by Warren Bugeja and Annamaria Gatt
Worn to a wedding or Governor’s ball by a young noblewoman or a lady coming from a wealthy family, this exquisite, handmade Maltese bobbin lace skirt is a labour of love, featuring allegories of love.
Dating back to the late 19th or early 20th century, the 26-inch waist, flared skirt is worked in several pieces and hand-stitched together. The different working of the Maltese cross motifs, stitches and the manner in which it was mounted together indicate that this was a collective project among several highly-skilled lacemakers. According to Annamaria Gatt, Curator of Costumes and Textiles at the National Museum of Ethnography within the Inquisitor’s Palace Birgu, “The geometrical and symmetrical design of the skirt is a work of art, most likely worked at the Casa Industriale in Xagħra Gozo, which later moved to Victoria, the capital.” However, there were also lace schools such as in Żejtun, Żabbar and Żurrieq, which produced similar commissions.
Imagine what stories of romance thwarted and rewarded might have been passed through and fro, what peals of laughter at saucy gossip or sighs of unrequited desire exchanged between the groups of lacemakers stitching their memories into the emblems of love that cascade down this skirt.
The Maltese lace was worked either on a bolster pillow or a roller, using different types of bobbins – weavers (some indicated by red wax or a loop at their ends) and passives providing tension in the thread. The skirt, which is one metre in length, tapers to an angle of thirty degrees. It consists of thirty-two panels in alternate strips, a narrow waistband worked in one piece, and a border made up of an outer edge, an insertion and a section with sixteen circular Maltese cross motifs, differentiated from other oval-shaped Maltese crosses elsewhere on the skirt.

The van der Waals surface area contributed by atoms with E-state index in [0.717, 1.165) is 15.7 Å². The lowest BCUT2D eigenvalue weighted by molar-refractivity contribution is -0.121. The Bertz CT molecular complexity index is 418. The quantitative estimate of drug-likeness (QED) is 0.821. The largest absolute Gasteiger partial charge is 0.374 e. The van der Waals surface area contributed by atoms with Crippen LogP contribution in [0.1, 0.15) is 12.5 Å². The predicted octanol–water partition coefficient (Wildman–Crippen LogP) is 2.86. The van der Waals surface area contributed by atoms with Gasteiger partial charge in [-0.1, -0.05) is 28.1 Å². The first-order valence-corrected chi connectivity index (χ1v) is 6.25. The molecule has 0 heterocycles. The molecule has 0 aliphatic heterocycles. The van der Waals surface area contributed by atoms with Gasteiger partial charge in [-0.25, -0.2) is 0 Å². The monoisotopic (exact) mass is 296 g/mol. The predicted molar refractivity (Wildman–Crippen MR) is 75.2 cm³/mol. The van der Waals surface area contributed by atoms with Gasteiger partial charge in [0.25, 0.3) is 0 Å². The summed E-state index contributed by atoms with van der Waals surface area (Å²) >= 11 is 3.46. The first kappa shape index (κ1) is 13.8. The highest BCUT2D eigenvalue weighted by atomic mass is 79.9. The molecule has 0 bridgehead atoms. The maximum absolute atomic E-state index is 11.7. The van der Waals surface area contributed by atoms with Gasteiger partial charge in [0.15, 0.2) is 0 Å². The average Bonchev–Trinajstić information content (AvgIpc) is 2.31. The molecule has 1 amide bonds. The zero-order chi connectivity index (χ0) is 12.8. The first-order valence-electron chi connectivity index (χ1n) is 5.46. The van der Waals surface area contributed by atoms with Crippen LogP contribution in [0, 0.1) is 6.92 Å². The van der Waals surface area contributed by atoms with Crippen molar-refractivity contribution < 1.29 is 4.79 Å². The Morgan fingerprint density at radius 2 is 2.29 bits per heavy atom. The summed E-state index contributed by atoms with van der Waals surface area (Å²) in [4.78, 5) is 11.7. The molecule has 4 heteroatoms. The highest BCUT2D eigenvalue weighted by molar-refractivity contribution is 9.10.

Each section was dictated by the length of the pillow. The inserts were then all hand-sewn together. Towards the waistband, the skirt has an opening at its side to allow for hooks and eyes to fasten it, but there is evidence that at some point, whoever wore it had herself literally sewn into the skirt for the occasion. To undress, the threads were simply cut.
Various clues date the skirt to British colonial rule. The main stitch is referred to as ‘English Stitch’, which resembles the Union Jack, whilst the Maltese cross motifs are situated beneath the monarchial crown.
Annamaria singled out this intricate example of Maltese bobbin lace as her favourite artefact within the National Collection for Heritage Malta’s HMTV series ‘Treasure To Meet You.’ Exuding a calming aura of tranquillity and quiet self-assurance, Gatt points out that “the motifs and stitches in the skirt are very much synonymous with genuine Maltese lace.”
“When you look at the symbols in general, the skirt is likely to be an allegory of love. The various flowers used, the vases with English roses, the five-petal motif, the corn on the cobs still in flower, the scrolls and foliage leaves, and the palm stalks, all signify happiness, joy and true love. Together they interweave into an allegory of joie de vivre,” she smiles.
Find out more about the Inquisitor’s Palace and the National Museum of Ethnography on heritagemalta.mt/explore/the-inquisitors-palace
‘Treasure to Meet You’ is uploaded to Heritage Malta’s Facebook page every Tuesday at 19:00. The intimate series consists of short features in both English and Maltese versions. Each week, viewers get to meet one of our dedicated curators, who were asked to select an artefact or feature from the National Collection to which they are particularly attached.
Treasure to Meet You Episode 6
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